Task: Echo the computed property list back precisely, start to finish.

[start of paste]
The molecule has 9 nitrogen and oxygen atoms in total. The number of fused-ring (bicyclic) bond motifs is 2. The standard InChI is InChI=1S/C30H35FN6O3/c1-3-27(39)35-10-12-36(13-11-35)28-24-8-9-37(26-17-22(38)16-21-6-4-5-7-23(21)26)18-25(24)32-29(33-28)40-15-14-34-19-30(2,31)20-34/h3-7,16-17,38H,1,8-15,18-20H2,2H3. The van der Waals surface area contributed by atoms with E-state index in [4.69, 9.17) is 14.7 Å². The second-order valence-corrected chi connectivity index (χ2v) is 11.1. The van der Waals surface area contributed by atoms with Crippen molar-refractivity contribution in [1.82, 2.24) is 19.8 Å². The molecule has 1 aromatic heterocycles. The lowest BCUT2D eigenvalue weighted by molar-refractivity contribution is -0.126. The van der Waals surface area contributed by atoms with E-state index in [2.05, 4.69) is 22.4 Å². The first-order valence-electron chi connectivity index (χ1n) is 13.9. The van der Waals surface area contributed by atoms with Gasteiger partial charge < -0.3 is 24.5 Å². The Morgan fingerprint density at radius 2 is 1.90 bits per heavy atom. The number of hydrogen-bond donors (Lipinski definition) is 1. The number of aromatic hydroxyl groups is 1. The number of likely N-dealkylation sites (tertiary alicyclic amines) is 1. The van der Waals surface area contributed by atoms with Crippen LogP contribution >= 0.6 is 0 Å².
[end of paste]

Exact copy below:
The molecule has 9 nitrogen and oxygen atoms in total. The number of fused-ring (bicyclic) bond motifs is 2. The standard InChI is InChI=1S/C30H35FN6O3/c1-3-27(39)35-10-12-36(13-11-35)28-24-8-9-37(26-17-22(38)16-21-6-4-5-7-23(21)26)18-25(24)32-29(33-28)40-15-14-34-19-30(2,31)20-34/h3-7,16-17,38H,1,8-15,18-20H2,2H3. The van der Waals surface area contributed by atoms with E-state index in [4.69, 9.17) is 14.7 Å². The second-order valence-corrected chi connectivity index (χ2v) is 11.1. The van der Waals surface area contributed by atoms with Crippen molar-refractivity contribution in [1.82, 2.24) is 19.8 Å². The molecule has 1 aromatic heterocycles. The lowest BCUT2D eigenvalue weighted by molar-refractivity contribution is -0.126. The van der Waals surface area contributed by atoms with E-state index in [2.05, 4.69) is 22.4 Å². The first-order valence-electron chi connectivity index (χ1n) is 13.9. The van der Waals surface area contributed by atoms with Gasteiger partial charge < -0.3 is 24.5 Å². The Morgan fingerprint density at radius 2 is 1.90 bits per heavy atom. The number of hydrogen-bond donors (Lipinski definition) is 1. The number of aromatic hydroxyl groups is 1. The number of likely N-dealkylation sites (tertiary alicyclic amines) is 1. The van der Waals surface area contributed by atoms with Crippen LogP contribution >= 0.6 is 0 Å².